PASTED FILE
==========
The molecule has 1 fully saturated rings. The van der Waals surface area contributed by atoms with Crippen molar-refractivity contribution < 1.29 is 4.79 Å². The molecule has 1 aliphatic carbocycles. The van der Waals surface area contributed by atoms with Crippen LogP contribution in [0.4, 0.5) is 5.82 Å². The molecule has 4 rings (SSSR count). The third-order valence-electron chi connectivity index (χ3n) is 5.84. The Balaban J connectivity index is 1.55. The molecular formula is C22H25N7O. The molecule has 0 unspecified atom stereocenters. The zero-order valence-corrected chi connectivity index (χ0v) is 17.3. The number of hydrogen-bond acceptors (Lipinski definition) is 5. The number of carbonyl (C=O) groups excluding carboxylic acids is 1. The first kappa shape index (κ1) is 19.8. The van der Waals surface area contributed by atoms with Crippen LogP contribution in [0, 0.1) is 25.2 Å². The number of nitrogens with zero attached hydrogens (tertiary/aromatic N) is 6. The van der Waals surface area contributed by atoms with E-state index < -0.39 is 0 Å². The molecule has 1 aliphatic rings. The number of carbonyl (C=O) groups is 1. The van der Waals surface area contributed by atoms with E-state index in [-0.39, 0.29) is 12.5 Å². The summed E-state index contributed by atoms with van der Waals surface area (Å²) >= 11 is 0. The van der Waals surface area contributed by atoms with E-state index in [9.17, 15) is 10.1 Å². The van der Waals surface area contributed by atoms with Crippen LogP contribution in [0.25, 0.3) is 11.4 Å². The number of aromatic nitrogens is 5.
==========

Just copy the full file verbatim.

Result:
The molecule has 1 fully saturated rings. The van der Waals surface area contributed by atoms with Crippen molar-refractivity contribution < 1.29 is 4.79 Å². The molecule has 1 aliphatic carbocycles. The van der Waals surface area contributed by atoms with Crippen LogP contribution in [0.4, 0.5) is 5.82 Å². The molecule has 4 rings (SSSR count). The third-order valence-electron chi connectivity index (χ3n) is 5.84. The Balaban J connectivity index is 1.55. The molecular formula is C22H25N7O. The molecule has 0 unspecified atom stereocenters. The zero-order valence-corrected chi connectivity index (χ0v) is 17.3. The number of hydrogen-bond acceptors (Lipinski definition) is 5. The number of carbonyl (C=O) groups excluding carboxylic acids is 1. The first kappa shape index (κ1) is 19.8. The van der Waals surface area contributed by atoms with Crippen LogP contribution in [0, 0.1) is 25.2 Å². The number of nitrogens with zero attached hydrogens (tertiary/aromatic N) is 6. The van der Waals surface area contributed by atoms with E-state index < -0.39 is 0 Å². The molecule has 1 aliphatic rings. The number of carbonyl (C=O) groups is 1. The van der Waals surface area contributed by atoms with E-state index in [-0.39, 0.29) is 12.5 Å². The summed E-state index contributed by atoms with van der Waals surface area (Å²) >= 11 is 0. The van der Waals surface area contributed by atoms with E-state index in [9.17, 15) is 10.1 Å². The van der Waals surface area contributed by atoms with Crippen LogP contribution in [0.25, 0.3) is 11.4 Å². The number of aromatic nitrogens is 5.